My mother’s sister. My mother. How I miss you.

I drown in the yearning, and I sleep a godless dream of softness and spikes.

He’s so tired, I hear someone say. But it is a faraway voice that does not understand that my tiredness is my heart slowing and my brain grinding and the chains around me cracking.

My mother’s sister. My mother. How I miss you.

When the bombers came, the air hung thick with fear and crying and loss. I come home from school one day and my house is not here. The million houses that all look the same are half a street less. Just one side of the street. But that is enough. I see the crowds of tears and people, and I turn from the rubble and feel the first chain around my throat. I wander the broken city and I carry my chain with me wherever I go.

I take to stealing into the empty houses when the sirens sound, seeking food and love. I find a toy in the bedroom of a boy I once knew. It is a train made out of wood. I sit on the floor of his bedroom as the sky falls apart outside and I run the small wooden train along the floor with a choo and a choo and a choo, screaming to drown the breaking of my heart.

Love does not exist in broken hearts. That is why they are broken. But a vacuum must be filled, and if there is not love, there can only be not love that fills the void.

One ragged morning, I wake up from a ruin of a house where I bedded for the night, and besought myself to look in upon my old school. As I turn the corner into the street, the sirens explode. And then so does the school – shattering into a million pieces, sending chains and people running across the skyline of this broken place.

A little shoe lands at my feet. Inside the little shoe is a little foot – torn off at the stump. I pick up the little shoe with the torn off stump, and I hold it to the light of the flames engulfing the city. And I wonder how this little boy would run, or is he destined for a life in chains.

Someone grabs my hand. Without words I am dragged with a throng of wailing humanity along the street and into the underground.

If ever there was a descent into Hell, this is it.

There is wailing and screaming and snatches of tearful song amidst a backdrop of dull thuds as the city is ripped apart above us.

I say us but there was never any us. There was only me. All these people, young and old, hard-crying babies and melancholy old men, they are me. How could it be otherwise? What is that in your hand? Nothing. I tuck the torn stump of the child’s foot into my shirt.

Bang. Bang. Thud. Bang.

Screams and tears. Screams and tears.

And then . . .


Blood and bodies, cries and bits. I lay flat on the floor. Bodies crushing me. Their blood dripping onto the side of my face, seeping into my open mouth. Silence. Death. Coughing and screams. The dust, the dust. Help me. Help me. Coughing and silence and screaming and death.

I am crushed. The weight upon my body is the weight of death, of lives that lived just moments before and that now are empty. But I am safe. I am free. I live so they may die. It was their destiny. The moment they were born they were to end their days covering me with their twisted, burning flesh. From babies to toddlers to children and people, it was always going to end this way for them.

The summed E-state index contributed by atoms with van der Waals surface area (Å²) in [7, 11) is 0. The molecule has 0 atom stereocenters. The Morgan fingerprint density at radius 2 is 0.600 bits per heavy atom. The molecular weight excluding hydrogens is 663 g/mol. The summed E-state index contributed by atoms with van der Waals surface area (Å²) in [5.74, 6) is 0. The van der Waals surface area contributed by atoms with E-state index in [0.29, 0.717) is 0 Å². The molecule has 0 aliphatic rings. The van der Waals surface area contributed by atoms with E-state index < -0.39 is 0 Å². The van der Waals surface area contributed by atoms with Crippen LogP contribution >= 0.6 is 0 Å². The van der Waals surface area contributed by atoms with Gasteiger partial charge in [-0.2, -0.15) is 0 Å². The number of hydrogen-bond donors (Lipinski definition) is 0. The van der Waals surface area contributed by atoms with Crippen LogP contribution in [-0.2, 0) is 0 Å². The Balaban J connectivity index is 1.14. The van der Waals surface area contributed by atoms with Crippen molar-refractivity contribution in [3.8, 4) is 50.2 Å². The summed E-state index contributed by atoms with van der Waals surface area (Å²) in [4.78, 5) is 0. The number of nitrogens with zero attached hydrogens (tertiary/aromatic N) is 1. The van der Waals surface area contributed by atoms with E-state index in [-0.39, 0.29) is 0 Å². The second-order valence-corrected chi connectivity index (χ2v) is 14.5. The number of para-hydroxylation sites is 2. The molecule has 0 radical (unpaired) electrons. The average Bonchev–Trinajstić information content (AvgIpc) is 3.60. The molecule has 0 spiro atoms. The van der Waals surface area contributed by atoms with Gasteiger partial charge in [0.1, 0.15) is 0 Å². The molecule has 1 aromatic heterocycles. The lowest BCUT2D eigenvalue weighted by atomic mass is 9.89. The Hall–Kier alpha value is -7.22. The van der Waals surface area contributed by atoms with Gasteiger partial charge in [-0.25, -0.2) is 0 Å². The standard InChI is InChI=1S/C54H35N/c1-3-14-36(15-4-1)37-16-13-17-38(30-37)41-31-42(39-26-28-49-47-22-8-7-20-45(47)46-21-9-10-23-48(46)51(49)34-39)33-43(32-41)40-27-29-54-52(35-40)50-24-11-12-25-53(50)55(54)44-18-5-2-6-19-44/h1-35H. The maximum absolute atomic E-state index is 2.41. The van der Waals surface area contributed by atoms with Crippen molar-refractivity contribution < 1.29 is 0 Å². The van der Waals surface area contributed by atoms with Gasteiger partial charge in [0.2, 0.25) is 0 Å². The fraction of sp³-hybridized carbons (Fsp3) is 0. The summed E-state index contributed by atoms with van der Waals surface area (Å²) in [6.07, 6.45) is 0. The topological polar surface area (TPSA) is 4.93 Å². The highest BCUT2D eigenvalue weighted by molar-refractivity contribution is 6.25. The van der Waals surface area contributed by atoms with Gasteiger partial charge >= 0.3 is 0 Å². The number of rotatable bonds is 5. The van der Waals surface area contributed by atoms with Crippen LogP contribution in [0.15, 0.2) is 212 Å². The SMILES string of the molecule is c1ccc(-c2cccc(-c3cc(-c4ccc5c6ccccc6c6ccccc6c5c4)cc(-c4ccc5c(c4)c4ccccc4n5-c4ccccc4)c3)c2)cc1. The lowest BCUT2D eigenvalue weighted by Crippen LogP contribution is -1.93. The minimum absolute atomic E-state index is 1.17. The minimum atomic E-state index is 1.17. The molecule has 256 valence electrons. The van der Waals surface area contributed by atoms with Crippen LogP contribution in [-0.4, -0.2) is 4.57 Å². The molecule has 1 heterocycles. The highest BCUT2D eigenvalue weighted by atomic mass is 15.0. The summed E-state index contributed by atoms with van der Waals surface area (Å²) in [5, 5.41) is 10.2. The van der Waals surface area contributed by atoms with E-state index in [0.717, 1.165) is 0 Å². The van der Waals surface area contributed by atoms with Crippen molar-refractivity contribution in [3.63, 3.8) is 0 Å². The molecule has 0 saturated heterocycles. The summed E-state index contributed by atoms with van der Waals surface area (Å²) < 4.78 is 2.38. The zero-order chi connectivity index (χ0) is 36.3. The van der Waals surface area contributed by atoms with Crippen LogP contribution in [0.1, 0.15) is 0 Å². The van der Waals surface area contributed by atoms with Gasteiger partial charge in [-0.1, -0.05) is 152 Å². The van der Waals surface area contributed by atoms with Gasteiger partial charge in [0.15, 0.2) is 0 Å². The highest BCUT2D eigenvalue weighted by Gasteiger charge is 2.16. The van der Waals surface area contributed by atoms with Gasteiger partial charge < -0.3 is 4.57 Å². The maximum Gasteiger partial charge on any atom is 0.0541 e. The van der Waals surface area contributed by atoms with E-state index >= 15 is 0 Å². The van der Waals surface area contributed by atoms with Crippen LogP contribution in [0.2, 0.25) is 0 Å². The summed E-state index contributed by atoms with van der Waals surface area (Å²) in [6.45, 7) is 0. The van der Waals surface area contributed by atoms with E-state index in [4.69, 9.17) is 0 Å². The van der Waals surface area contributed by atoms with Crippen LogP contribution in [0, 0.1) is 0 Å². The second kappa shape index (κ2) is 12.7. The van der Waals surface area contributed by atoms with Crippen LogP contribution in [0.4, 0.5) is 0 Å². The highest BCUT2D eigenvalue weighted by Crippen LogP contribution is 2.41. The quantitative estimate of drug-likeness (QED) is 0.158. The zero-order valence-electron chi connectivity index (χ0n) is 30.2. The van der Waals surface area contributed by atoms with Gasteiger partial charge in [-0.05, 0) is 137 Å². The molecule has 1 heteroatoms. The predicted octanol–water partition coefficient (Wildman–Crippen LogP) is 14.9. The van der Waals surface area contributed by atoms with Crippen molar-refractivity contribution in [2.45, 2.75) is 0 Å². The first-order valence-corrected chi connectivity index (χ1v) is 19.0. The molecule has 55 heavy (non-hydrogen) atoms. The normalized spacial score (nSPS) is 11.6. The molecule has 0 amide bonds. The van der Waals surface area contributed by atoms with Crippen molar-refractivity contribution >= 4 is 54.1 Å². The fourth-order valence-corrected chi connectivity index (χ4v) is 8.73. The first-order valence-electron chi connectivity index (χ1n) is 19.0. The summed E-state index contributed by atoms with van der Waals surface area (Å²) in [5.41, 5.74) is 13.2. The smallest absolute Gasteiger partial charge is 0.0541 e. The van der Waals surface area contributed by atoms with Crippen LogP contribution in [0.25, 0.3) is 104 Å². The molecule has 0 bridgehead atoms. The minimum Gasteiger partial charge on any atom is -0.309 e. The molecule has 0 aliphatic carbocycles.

I live. They die.

So it is.

The city is emptied of children. The Pied Piper with the tin helmet has played his tune, and they are gone. Come with me. The blood has dried around his ears and his tin helmet is dusty and dented. I did not know he was talking to me because I could not separate who is me from the torn off foot of the child inside my shirt. He takes my hand. Come with me.

They put me on a train with smoke and goodbyes. But not for me. No goodbyes for me. Only a satchel and a number, and a destination to remember. I am dressed in clothes that are not mine. Clothes clean of blood and fear. They scratch my skin and tear at my hope. They smell of the dead boys in my dreams, and I ever live with the shape of their faces, their naked bodies wordless and gone.

The train goes on through the blackness. But the dust in my throat, it never goes.

There is a river and fields. The green and the yellow and the blue, blue sky lift me from the darkness, and they are one. I do not know where I am, but I know nothing can hurt me now. I am not afraid. Come here, don’t be shy. He takes me to the house. It is not like the houses in the big city. It is flat and big and has little windows and a thin door. A lady is standing there. She is arms crossed and has no smile. This is Mrs Sterman. She is my mother. You will live here. She will take care of you. She goes to touch me.



Come back!


Come back!

The river rolls down. It will take me home. It will save me. I jump. I am in. It is cold and it is red. It takes me. I will die. I want to go home. I see mermaids and turtles. I see crabs and sea-lions. The air sparkles and the fragments dance in my eyes. A hand.


The world breaks open as my dreams.

(c) Ian Ayris, 2022


I hope you enjoyed this selection of Ian’s work.  I’d like to take this opportunity to thank him for his help and advice with my writing. As Jo in Bleak House says, He wos very good to me, he wos!

You can read more of his work at: and follow him on Twitter at: @ianayris

If you want to take part in one of his writing workshops, sign up here:


Issue 14 of Write On! Magazine is out now. See it here. 

Each edition of our Write On! Audio podcast features an exclusive interview. Find us on all major podcast platforms, including Apple and Google Podcasts and Spotify. Type Pen to Print into your browser and look for our logo or find us on Anchor FM.


If you or someone you know has been affected by issues covered in our pages, please see the relevant link below for ​information, advice and support​:

Ian loves Charles Dickens and hates flip flops, make of that what you will, but the former appears to have more influence on his writing than the latter.